KSA’s Film AlUla has also announced new facilitates, which will accommodate 150 film crew and include production offices, recreational facilities and an outdoor cinema.
A delegation from Film AlUla, the Royal Commission for AlUla’s newly established film agency, has arrived at the Cannes Film Festival to promote international film and TV production in AlUla, a region in northwest Saudi Arabia of natural and cultural significance.
Having launched at the Berlinale earlier this year, this is the first appearance for the agency at Cannes. Film AlUla also announced its new facilitates, which will accommodate 150 film crew and include production offices, recreational facilities and an outdoor cinema. The first phase of construction is already underway with accommodation to be available by the end of 2021.
The 74th Cannes Film Festival started on July 6 and will run till 16, 2021. Film AlUla will showcase an extraordinary, mostly unexplored destination, which presents filmmakers and the world at large with some of Earth’s most sensational scenery.
The impressive landscapes located along what was historically known as the Incense Route are home to 200,000 years of history. Including the ancient city of Hegra — the Kingdom’s first UNESCO World Heritage Site — the region features historical sites dating back to the Neolithic era through to the ancient Arabian kingdoms of the Dadanites and Nabataeans, the Roman era and the early Islamic period.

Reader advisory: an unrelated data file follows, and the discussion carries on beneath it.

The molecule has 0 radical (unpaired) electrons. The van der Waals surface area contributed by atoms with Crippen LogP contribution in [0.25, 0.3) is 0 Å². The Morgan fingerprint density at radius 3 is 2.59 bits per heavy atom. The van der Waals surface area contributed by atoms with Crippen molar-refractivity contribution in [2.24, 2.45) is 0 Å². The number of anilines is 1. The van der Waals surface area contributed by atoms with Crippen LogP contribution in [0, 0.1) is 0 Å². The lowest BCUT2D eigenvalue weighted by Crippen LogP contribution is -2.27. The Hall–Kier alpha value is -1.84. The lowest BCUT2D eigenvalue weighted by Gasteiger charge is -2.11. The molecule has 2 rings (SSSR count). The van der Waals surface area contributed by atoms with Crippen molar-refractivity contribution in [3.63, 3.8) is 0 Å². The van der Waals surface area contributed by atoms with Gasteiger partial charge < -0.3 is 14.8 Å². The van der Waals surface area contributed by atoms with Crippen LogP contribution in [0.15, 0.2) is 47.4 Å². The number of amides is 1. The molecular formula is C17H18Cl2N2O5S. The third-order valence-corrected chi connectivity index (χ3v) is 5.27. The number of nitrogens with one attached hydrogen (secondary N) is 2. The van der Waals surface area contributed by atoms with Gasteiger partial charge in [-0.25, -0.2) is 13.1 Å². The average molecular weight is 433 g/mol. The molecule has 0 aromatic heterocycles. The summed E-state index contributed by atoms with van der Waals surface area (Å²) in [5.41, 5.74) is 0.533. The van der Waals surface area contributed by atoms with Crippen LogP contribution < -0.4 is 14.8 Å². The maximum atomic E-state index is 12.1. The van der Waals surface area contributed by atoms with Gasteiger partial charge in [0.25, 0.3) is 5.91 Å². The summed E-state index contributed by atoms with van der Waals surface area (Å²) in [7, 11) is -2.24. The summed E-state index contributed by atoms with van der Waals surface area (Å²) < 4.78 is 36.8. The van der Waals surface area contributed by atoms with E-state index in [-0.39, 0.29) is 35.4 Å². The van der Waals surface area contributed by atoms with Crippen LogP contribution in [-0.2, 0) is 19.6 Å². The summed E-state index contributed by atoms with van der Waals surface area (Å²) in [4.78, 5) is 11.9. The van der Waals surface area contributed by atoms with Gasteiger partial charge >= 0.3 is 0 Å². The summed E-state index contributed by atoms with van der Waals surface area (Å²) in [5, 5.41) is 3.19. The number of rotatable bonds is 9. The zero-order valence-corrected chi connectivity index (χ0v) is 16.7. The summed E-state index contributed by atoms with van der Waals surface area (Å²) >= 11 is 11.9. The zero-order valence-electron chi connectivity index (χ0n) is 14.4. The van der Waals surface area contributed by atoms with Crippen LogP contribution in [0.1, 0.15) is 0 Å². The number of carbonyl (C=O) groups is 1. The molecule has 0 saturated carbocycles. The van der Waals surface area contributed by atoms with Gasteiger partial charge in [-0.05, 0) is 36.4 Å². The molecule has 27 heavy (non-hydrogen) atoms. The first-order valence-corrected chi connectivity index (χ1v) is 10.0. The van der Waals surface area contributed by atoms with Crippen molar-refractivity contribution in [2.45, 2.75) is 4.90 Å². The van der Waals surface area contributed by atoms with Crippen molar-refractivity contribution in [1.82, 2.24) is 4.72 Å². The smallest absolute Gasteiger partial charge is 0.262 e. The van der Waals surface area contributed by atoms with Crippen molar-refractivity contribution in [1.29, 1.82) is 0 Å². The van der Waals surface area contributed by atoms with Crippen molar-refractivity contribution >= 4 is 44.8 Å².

AlUla is beginning to attract a growing number of international and regional productions. It will soon welcome the upcoming action thriller Kandahar, directed by Ric Roman Waugh and starring Gerard Butler.
Many local productions including Noura, directed by Tawfiq Al-Zaidi and partly financed by the Film Commission at the Ministry of Culture, will also shoot in AlUla. The region is also attracting a broad range of documentary projects due to its many layers of rich history and culture and untold stories.
Production companies that choose to film in AlUla can benefit from a range of incentives such as free bespoke production support, location scouting, expert knowledge of filming in Saudi Arabia, assistance in sourcing equipment and professional crew locally and regionally, and, of course, year-round sunshine.
Producers can also expect a production-friendly setup location and a range of accommodation options with a skilled English-speaking team of experienced and established production experts to guide and support them every step of the way. As well as the new fit-for-purpose film crew accommodation, a range of other accommodations includes the 100-room Habitas AlUla and the 79-room Banyan Tree Ashar Resort, both set to open this autumn.
Film AlUla will be based in the Saudi Pavilion, No. 120, at the festival alongside the Saudi Film Commission, Ministry of Investment, Red Sea International Film Festival, NEOM, MBC, Ithra, Nebras Films, Cinewave, Telfaz 11 and Arabian Pictures. The Pavilion, located in the International Village, will host several industry gatherings to build international relationships within the industry and share with a global audience the development of Saudi Arabia’s flourishing film and TV industry.
Stephen Strachan, Film Commissioner at The Royal Commission for AlUla, said: “Our objective at Cannes Film Festival is to connect with the international film industry to introduce AlUla as a truly unique and exciting film destination, now open for international production. The festival is the perfect platform to boost the development of the film-friendly ecosystem within the country, highlight the young pool of talent and experienced crew, and showcase this region of outstanding natural beauty and cultural significance which set it apart as a truly dynamic filming destination.”